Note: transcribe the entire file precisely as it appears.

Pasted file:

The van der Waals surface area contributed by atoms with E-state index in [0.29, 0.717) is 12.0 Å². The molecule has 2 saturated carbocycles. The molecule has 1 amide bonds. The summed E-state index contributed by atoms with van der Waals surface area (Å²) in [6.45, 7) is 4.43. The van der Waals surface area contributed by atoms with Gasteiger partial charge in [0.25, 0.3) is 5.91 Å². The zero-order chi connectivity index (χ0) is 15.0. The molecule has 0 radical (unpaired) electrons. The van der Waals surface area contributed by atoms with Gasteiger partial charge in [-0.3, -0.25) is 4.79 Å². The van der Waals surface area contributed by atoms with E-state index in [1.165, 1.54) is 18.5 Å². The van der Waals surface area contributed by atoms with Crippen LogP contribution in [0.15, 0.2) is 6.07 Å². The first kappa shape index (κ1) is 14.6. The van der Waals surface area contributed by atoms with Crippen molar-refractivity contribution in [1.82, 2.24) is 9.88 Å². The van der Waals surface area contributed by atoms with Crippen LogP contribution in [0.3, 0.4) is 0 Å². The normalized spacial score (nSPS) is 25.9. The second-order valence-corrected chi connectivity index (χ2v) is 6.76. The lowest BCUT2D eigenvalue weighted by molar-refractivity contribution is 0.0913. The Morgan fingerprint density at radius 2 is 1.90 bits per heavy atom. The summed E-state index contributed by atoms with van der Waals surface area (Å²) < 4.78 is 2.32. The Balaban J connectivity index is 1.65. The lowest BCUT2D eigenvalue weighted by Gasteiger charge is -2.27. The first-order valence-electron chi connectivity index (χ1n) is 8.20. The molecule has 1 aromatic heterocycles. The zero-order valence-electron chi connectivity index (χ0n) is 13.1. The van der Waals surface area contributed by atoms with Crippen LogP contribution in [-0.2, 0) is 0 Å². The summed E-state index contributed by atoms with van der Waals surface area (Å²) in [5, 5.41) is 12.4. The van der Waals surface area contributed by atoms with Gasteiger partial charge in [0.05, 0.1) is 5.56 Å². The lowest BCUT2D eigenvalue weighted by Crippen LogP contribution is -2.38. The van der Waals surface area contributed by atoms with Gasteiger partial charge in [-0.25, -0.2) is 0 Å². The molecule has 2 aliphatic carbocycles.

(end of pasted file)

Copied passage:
The van der Waals surface area contributed by atoms with E-state index in [0.29, 0.717) is 12.0 Å². The molecule has 2 saturated carbocycles. The molecule has 1 amide bonds. The summed E-state index contributed by atoms with van der Waals surface area (Å²) in [6.45, 7) is 4.43. The van der Waals surface area contributed by atoms with Gasteiger partial charge in [0.25, 0.3) is 5.91 Å². The zero-order chi connectivity index (χ0) is 15.0. The molecule has 0 radical (unpaired) electrons. The van der Waals surface area contributed by atoms with Gasteiger partial charge in [-0.3, -0.25) is 4.79 Å². The van der Waals surface area contributed by atoms with E-state index in [1.165, 1.54) is 18.5 Å². The van der Waals surface area contributed by atoms with Crippen LogP contribution in [0.15, 0.2) is 6.07 Å². The first kappa shape index (κ1) is 14.6. The van der Waals surface area contributed by atoms with Crippen molar-refractivity contribution in [1.82, 2.24) is 9.88 Å². The van der Waals surface area contributed by atoms with Crippen LogP contribution in [0.3, 0.4) is 0 Å². The normalized spacial score (nSPS) is 25.9. The second-order valence-corrected chi connectivity index (χ2v) is 6.76. The lowest BCUT2D eigenvalue weighted by molar-refractivity contribution is 0.0913. The Morgan fingerprint density at radius 2 is 1.90 bits per heavy atom. The summed E-state index contributed by atoms with van der Waals surface area (Å²) < 4.78 is 2.32. The Balaban J connectivity index is 1.65. The lowest BCUT2D eigenvalue weighted by Gasteiger charge is -2.27. The first-order valence-electron chi connectivity index (χ1n) is 8.20. The molecule has 1 aromatic heterocycles. The zero-order valence-electron chi connectivity index (χ0n) is 13.1. The van der Waals surface area contributed by atoms with Crippen LogP contribution in [-0.2, 0) is 0 Å². The summed E-state index contributed by atoms with van der Waals surface area (Å²) in [5, 5.41) is 12.4. The van der Waals surface area contributed by atoms with Gasteiger partial charge in [0.05, 0.1) is 5.56 Å². The lowest BCUT2D eigenvalue weighted by Crippen LogP contribution is -2.38. The van der Waals surface area contributed by atoms with Gasteiger partial charge in [-0.25, -0.2) is 0 Å². The molecule has 2 aliphatic carbocycles.